• This dissertation deals with aristocratic historiography and political legitimation in late-medieval Portugal (late thirteenth and fourteenth centuries). It offers a perspective into the historical imaginary of the late-medieval Portuguese aristocracy; an imaginary that underlay the argumentation of members of this social class in defence of their traditional rights and jurisdictions against political centralisation. It examines how the medieval Portuguese aristocracy utilized memories of past interactions with Islam to justify its privileged social status and
    defend its traditional prerogatives at a time when this social group opposed the royalist policy of political centralization. This research is included into wider debates on the role of culture — in this case, historical culture — as a resource to justify, reinforce, reproduce, and transform an existing social order.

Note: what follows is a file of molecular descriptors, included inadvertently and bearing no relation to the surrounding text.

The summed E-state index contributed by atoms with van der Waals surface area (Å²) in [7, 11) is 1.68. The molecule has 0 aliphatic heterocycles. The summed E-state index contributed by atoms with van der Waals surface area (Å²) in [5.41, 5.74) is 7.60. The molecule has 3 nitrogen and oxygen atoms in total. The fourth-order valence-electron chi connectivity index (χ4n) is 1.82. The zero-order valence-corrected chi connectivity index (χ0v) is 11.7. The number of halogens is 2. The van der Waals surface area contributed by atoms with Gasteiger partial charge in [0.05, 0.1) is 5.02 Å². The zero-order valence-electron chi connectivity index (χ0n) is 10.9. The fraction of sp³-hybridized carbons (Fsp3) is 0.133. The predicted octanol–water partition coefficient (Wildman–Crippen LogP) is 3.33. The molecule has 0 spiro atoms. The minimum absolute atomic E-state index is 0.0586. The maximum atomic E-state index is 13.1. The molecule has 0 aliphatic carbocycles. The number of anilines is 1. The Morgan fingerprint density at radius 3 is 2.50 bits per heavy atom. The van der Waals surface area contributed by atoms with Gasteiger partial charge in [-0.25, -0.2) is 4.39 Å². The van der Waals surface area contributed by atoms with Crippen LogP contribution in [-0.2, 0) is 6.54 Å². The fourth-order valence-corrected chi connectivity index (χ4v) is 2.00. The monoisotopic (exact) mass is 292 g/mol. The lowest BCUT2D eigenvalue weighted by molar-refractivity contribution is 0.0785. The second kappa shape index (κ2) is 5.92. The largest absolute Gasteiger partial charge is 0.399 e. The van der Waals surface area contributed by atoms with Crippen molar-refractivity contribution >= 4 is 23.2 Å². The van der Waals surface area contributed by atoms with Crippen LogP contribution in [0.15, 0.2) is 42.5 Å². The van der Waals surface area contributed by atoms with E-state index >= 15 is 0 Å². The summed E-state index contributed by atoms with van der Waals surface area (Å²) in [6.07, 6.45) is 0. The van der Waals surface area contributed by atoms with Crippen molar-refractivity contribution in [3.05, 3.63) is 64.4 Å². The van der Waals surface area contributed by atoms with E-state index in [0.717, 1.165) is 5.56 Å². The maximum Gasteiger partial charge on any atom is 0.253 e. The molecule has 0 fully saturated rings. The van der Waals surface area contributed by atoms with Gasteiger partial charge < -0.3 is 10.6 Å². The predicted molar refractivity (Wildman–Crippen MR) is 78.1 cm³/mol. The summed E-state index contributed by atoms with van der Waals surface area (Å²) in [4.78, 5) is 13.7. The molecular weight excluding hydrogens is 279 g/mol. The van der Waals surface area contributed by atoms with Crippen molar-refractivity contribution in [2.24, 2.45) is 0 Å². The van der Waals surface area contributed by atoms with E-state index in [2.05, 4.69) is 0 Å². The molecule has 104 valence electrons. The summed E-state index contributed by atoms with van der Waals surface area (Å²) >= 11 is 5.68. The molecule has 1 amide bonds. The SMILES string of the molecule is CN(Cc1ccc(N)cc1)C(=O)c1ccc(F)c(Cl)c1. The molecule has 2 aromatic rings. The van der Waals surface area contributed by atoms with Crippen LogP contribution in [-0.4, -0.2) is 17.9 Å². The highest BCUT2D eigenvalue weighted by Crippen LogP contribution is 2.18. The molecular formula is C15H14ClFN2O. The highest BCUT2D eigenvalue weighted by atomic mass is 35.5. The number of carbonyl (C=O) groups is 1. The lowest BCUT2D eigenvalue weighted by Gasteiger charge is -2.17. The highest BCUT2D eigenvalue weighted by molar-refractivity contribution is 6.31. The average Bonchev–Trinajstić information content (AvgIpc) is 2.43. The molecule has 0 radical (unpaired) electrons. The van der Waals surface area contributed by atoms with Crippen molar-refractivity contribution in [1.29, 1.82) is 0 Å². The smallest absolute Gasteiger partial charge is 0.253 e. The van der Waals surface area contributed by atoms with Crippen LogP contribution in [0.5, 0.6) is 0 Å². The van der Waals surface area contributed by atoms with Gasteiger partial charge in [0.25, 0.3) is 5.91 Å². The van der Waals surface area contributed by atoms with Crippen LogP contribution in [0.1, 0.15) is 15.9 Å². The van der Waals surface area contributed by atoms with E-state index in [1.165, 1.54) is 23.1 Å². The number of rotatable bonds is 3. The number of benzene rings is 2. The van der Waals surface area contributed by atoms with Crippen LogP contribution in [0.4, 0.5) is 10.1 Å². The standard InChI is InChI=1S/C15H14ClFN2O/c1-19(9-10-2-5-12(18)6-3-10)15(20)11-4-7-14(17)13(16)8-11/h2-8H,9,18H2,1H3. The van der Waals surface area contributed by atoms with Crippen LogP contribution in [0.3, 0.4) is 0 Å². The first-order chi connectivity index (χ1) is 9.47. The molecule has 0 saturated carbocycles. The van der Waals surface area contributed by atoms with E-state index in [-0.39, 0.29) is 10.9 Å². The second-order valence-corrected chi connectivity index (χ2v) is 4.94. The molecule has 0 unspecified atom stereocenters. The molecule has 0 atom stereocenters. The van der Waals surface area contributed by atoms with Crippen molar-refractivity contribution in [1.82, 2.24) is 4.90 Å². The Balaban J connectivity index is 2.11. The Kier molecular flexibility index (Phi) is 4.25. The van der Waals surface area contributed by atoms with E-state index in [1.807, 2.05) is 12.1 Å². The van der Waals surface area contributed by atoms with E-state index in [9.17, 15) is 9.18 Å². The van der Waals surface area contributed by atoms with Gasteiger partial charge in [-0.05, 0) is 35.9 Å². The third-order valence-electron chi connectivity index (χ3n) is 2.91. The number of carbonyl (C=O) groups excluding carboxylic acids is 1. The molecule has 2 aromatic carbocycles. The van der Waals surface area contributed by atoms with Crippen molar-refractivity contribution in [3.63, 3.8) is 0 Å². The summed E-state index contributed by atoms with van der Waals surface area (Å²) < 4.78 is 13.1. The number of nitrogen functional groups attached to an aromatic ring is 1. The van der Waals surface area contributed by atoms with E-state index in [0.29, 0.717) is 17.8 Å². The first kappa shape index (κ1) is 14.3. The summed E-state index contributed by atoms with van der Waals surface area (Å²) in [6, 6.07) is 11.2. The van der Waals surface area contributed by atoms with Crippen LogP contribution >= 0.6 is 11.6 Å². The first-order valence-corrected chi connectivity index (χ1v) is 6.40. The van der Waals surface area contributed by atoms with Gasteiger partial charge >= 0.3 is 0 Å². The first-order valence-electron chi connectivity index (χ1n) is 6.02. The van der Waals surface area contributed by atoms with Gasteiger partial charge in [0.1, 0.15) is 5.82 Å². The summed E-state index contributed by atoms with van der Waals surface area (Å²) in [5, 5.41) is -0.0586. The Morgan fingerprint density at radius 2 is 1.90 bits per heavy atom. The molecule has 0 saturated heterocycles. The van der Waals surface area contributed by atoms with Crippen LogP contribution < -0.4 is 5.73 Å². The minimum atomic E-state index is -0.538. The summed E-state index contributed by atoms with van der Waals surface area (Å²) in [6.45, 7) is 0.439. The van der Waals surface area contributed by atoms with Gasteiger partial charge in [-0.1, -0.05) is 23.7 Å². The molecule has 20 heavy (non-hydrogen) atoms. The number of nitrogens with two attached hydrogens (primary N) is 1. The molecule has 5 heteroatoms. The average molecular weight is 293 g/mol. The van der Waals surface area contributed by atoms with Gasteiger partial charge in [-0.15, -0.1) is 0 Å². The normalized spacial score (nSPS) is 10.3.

When confronting royalty over the ongoing process of monarchical centralisation, the Portuguese aristocracy invoked the war against Islam as the primary argument for its social prominence and the source of its class privileges. The sources studied in this thesis were part of the aristocracy’s political legitimation discourse. They provided the nobility with an indispensable social role for the equilibrium of an idealised social order, while reality was ridden with contradictions and in rapid transformation.